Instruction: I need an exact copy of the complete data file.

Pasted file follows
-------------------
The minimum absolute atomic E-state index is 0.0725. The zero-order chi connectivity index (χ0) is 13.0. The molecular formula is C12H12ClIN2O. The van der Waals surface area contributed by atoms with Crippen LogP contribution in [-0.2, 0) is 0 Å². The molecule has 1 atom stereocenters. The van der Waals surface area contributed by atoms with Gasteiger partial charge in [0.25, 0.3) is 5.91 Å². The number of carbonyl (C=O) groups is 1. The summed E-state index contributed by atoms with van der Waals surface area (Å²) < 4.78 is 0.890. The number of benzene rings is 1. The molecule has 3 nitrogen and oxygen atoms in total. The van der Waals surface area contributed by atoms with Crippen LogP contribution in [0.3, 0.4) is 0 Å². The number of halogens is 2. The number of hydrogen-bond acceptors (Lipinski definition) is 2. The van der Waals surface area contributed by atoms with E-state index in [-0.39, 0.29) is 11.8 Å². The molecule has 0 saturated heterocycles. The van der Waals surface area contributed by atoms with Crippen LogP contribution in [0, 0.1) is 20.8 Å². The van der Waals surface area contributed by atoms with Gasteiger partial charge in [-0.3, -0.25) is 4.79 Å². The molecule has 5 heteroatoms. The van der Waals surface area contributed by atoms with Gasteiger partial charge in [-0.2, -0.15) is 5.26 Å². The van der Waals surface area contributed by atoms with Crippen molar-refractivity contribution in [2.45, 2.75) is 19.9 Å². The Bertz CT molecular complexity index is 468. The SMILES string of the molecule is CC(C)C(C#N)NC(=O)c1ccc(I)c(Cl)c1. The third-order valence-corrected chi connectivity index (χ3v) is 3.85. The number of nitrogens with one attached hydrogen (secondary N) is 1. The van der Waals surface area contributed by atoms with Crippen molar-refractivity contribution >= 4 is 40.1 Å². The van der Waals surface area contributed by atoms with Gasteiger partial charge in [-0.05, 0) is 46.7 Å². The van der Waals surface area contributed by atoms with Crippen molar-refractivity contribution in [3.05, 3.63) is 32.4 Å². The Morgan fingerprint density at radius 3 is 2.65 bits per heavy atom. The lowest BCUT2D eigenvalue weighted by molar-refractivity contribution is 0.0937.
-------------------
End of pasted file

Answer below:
The minimum absolute atomic E-state index is 0.0725. The zero-order chi connectivity index (χ0) is 13.0. The molecular formula is C12H12ClIN2O. The van der Waals surface area contributed by atoms with Crippen LogP contribution in [-0.2, 0) is 0 Å². The molecule has 1 atom stereocenters. The van der Waals surface area contributed by atoms with Gasteiger partial charge in [0.25, 0.3) is 5.91 Å². The number of carbonyl (C=O) groups is 1. The summed E-state index contributed by atoms with van der Waals surface area (Å²) < 4.78 is 0.890. The number of benzene rings is 1. The molecule has 3 nitrogen and oxygen atoms in total. The van der Waals surface area contributed by atoms with Crippen LogP contribution in [0.3, 0.4) is 0 Å². The number of halogens is 2. The number of hydrogen-bond acceptors (Lipinski definition) is 2. The van der Waals surface area contributed by atoms with E-state index in [-0.39, 0.29) is 11.8 Å². The molecule has 0 saturated heterocycles. The van der Waals surface area contributed by atoms with Crippen LogP contribution in [0, 0.1) is 20.8 Å². The van der Waals surface area contributed by atoms with Gasteiger partial charge in [-0.3, -0.25) is 4.79 Å². The molecule has 5 heteroatoms. The van der Waals surface area contributed by atoms with Gasteiger partial charge in [-0.2, -0.15) is 5.26 Å². The van der Waals surface area contributed by atoms with Crippen molar-refractivity contribution in [2.45, 2.75) is 19.9 Å². The Bertz CT molecular complexity index is 468. The SMILES string of the molecule is CC(C)C(C#N)NC(=O)c1ccc(I)c(Cl)c1. The third-order valence-corrected chi connectivity index (χ3v) is 3.85. The number of nitrogens with one attached hydrogen (secondary N) is 1. The van der Waals surface area contributed by atoms with Crippen molar-refractivity contribution >= 4 is 40.1 Å². The van der Waals surface area contributed by atoms with Gasteiger partial charge in [-0.05, 0) is 46.7 Å². The van der Waals surface area contributed by atoms with Crippen molar-refractivity contribution in [3.05, 3.63) is 32.4 Å². The Morgan fingerprint density at radius 3 is 2.65 bits per heavy atom. The lowest BCUT2D eigenvalue weighted by molar-refractivity contribution is 0.0937.